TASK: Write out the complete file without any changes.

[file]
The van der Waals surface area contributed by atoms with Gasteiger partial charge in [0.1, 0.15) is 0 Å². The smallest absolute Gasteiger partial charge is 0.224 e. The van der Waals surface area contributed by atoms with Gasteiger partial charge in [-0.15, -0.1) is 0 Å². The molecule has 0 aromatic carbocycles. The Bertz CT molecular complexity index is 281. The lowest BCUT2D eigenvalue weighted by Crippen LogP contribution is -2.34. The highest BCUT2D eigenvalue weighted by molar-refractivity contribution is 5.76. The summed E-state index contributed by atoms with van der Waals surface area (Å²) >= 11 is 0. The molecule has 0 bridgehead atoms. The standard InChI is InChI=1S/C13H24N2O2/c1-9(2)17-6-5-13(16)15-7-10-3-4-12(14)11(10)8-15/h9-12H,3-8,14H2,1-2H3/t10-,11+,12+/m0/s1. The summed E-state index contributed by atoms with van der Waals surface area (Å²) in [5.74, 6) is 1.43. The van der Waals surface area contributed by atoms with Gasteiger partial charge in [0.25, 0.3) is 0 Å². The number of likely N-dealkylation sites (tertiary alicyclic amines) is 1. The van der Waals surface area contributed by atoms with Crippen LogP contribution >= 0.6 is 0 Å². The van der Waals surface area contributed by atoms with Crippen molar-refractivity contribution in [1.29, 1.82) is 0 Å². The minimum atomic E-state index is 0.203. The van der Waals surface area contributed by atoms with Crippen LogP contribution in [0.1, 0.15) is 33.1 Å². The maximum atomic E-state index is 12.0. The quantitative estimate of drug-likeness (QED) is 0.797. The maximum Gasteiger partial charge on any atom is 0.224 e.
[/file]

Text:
The van der Waals surface area contributed by atoms with Gasteiger partial charge in [0.1, 0.15) is 0 Å². The smallest absolute Gasteiger partial charge is 0.224 e. The van der Waals surface area contributed by atoms with Gasteiger partial charge in [-0.15, -0.1) is 0 Å². The molecule has 0 aromatic carbocycles. The Bertz CT molecular complexity index is 281. The lowest BCUT2D eigenvalue weighted by Crippen LogP contribution is -2.34. The highest BCUT2D eigenvalue weighted by molar-refractivity contribution is 5.76. The summed E-state index contributed by atoms with van der Waals surface area (Å²) >= 11 is 0. The molecule has 0 bridgehead atoms. The standard InChI is InChI=1S/C13H24N2O2/c1-9(2)17-6-5-13(16)15-7-10-3-4-12(14)11(10)8-15/h9-12H,3-8,14H2,1-2H3/t10-,11+,12+/m0/s1. The summed E-state index contributed by atoms with van der Waals surface area (Å²) in [5.74, 6) is 1.43. The van der Waals surface area contributed by atoms with Gasteiger partial charge in [0.25, 0.3) is 0 Å². The number of likely N-dealkylation sites (tertiary alicyclic amines) is 1. The van der Waals surface area contributed by atoms with Crippen LogP contribution >= 0.6 is 0 Å². The van der Waals surface area contributed by atoms with Crippen molar-refractivity contribution in [1.29, 1.82) is 0 Å². The minimum atomic E-state index is 0.203. The van der Waals surface area contributed by atoms with Crippen LogP contribution in [0.1, 0.15) is 33.1 Å². The maximum atomic E-state index is 12.0. The quantitative estimate of drug-likeness (QED) is 0.797. The maximum Gasteiger partial charge on any atom is 0.224 e.